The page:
Felting needles have notches that grab the top layer of fibers and tangle them inward as the needle enters the wool. Over time, this creates a near solid form. Magical. I used black bobby pins for the eyes, trimming them to fit her head, and sculpting the sockets.
After I finished shaping the face, I used soft pastels to tone her cheeks. All the individual pieces of hair have wire in them to give her more articulation.
To start the head, I used silicone putty to create a socket that allows the head to be popped on/ off and positioned without wobbling. I embedded wire mesh into the silicone for the wool to be felted onto.
When needle felting on top of an armature, I start by sewing felt over the whole piece. This gives the wool I’m adding something to grab onto. I’m using roving–wool that’s been cleaned, combed, and carded so that the fibers are loosely oriented in the same direction, making it easier to work with.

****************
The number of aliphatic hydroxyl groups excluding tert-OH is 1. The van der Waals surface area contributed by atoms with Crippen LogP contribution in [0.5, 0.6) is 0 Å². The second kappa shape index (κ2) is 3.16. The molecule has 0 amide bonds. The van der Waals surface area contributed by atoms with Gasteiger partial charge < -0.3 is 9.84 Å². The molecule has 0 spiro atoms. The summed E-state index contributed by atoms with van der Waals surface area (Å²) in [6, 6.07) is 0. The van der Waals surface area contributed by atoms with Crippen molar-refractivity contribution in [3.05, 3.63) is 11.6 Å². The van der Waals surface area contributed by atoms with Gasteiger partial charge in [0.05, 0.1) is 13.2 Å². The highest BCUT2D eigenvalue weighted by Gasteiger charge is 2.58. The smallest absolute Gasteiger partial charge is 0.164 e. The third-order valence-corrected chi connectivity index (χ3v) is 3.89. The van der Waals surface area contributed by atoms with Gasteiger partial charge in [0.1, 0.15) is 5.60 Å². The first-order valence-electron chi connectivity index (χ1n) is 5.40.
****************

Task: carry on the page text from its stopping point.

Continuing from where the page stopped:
This is a close up of a needle felted spoon stop motion puppet I made for Zombie Cat Studios a few years ago. I created the wire armature from wire, epoxy clay, and aluminum mesh. I needle felted on top of the armature and made the arms and hands out of liquid latex. Animation by Brian Lonano and Tak Masuda.
Detail pic of Peggy. I used soft pastels to add blush to her cheeks.
I got this shell and a bunch of others at an oddities shop in NY. This is just the beginning–lots more needle felting to do!
These little guys are going to be on display at FOE Gallery in Northampton, MA November 14 – December 7 for the Common Threads show. There’s going to be lots of amazing soft sculpture–check it out!
felted wool, soft pastel, wire, wood, acrylic; 5.75 x 5.75 x 6.5 inches